Investing

£100 a month to invest? I’d go for a Stocks and Shares ISA starting right now

Lady researching stocksLady researching stocks
Lady researching stocks

When it comes to saving and investing for retirement, I think a Stocks and Shares ISA is an attractive option.

The rules allow you to save and invest as much as £20,000 in the current tax year. And that sum is known as your ISA allowance, which re-sets each year. Although you don’t have to put as much as that in annually if you can’t afford to. And putting £100 a month into a Stocks and Shares ISA would get your retirement pot off to a good start.

A Stocks and Shares ISA reduces tax

An ISA is sometimes referred to as a ‘wrapper’. And ISA accounts stop us from paying tax on the money held inside them. When you hold your investments  in an ISA wrapper, you won’t have to pay any tax on the dividends you’ll receive or because of gains in share prices.

And you won’t have to pay income tax when you finally take money out of an ISA, perhaps when you retire. However, unlike Self-Invested Personal Pensions (SIPPs) and other pension wrappers, you don’t get tax relief on the money you pay into an ISA. But I like ISAs because of their flexibility.

Indeed, with SIPPs and other pension wrappers, you must currently wait until you are 55 until you can take money out. But with ISAs, you can take money out at any time with no penalties. And that ability could come in handy if your investments perform well and you want to retire early, for example.

So I’d consider using my annual ISA allowance when investing as part of my retirement planning. And there’s nothing to stop you also investing in a pension scheme or a SIPP if you want to invest more. Indeed, if you can get access to a workplace pension scheme, it could be worth considering because your employer will usually make extra payments into the fund for you on top of what you pay in yourself.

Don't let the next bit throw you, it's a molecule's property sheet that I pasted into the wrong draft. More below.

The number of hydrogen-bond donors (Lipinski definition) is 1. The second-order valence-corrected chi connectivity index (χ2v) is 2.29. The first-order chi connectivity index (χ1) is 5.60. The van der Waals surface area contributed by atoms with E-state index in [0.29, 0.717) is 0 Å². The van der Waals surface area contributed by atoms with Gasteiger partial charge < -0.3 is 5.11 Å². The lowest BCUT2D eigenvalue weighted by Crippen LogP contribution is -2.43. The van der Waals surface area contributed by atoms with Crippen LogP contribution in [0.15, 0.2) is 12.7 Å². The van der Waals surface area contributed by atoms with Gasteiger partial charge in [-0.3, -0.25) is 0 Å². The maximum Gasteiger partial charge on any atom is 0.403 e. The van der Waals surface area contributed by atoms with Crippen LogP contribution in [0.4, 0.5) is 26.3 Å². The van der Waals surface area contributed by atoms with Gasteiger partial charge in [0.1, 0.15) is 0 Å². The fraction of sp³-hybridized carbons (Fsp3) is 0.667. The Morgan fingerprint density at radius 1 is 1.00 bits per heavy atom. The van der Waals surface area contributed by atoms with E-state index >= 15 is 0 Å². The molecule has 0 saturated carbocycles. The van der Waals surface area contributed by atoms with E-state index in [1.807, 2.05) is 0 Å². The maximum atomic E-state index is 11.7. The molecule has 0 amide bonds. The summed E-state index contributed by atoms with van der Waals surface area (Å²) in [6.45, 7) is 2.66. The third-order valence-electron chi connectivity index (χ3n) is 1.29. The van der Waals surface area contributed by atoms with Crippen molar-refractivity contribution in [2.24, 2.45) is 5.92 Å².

You can invest flexibly

You can choose between a range of investments within your ISA wrapper, such as investment trusts, managed funds, tracker funds and the shares of individual companies. And many ISA providers will offer low fees for regular dealing to accommodate your monthly payments into the ISA.

When you’re investing for the long term, it’s important to compound your returns. So I’d choose funds that automatically reinvest dividends for me. They are usually known as the ‘accumulation’ version of the fund. I’d also aim to reinvest the dividends received from my shareholdings in individual companies. Sometimes, ISA providers will offer an automatic dividend reinvestment service.

One of the keys to building wealth by investing in shares and share-backed funds is to do it for a long time. So I’d start right now if you haven’t already because the process of compounding delivers exponential gains. If you compound for a long time, there’s a chance those gains you receive in the later years of a programme of investing will be large enough to fund a comfortable retirement for you.

The post £100 a month to invest? I’d go for a Stocks and Shares ISA starting right now appeared first on The Motley Fool UK.

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<p class="canvas-atom canvas-text Mb(1.0em) Mb(0)–sm Mt(0.8em)–sm" type="text" content="Kevin Godbold has no position in any share mentioned. The Motley Fool UK has no position in any of the shares mentioned. Views expressed on the companies mentioned in this article are those of the writer and therefore may differ from the official recommendations we make in our subscription services such as Share Advisor, Hidden Winners and Pro. Here at The Motley Fool we believe that considering a diverse range of insights makes us better investors.” data-reactid=”43″>Kevin Godbold has no position in any share mentioned. The Motley Fool UK has no position in any of the shares mentioned. Views expressed on the companies mentioned in this article are those of the writer and therefore may differ from the official recommendations we make in our subscription services such as Share Advisor, Hidden Winners and Pro. Here at The Motley Fool we believe that considering a diverse range of insights makes us better investors.

Motley Fool UK 2020

This article was originally published on Yahoo Finance UK

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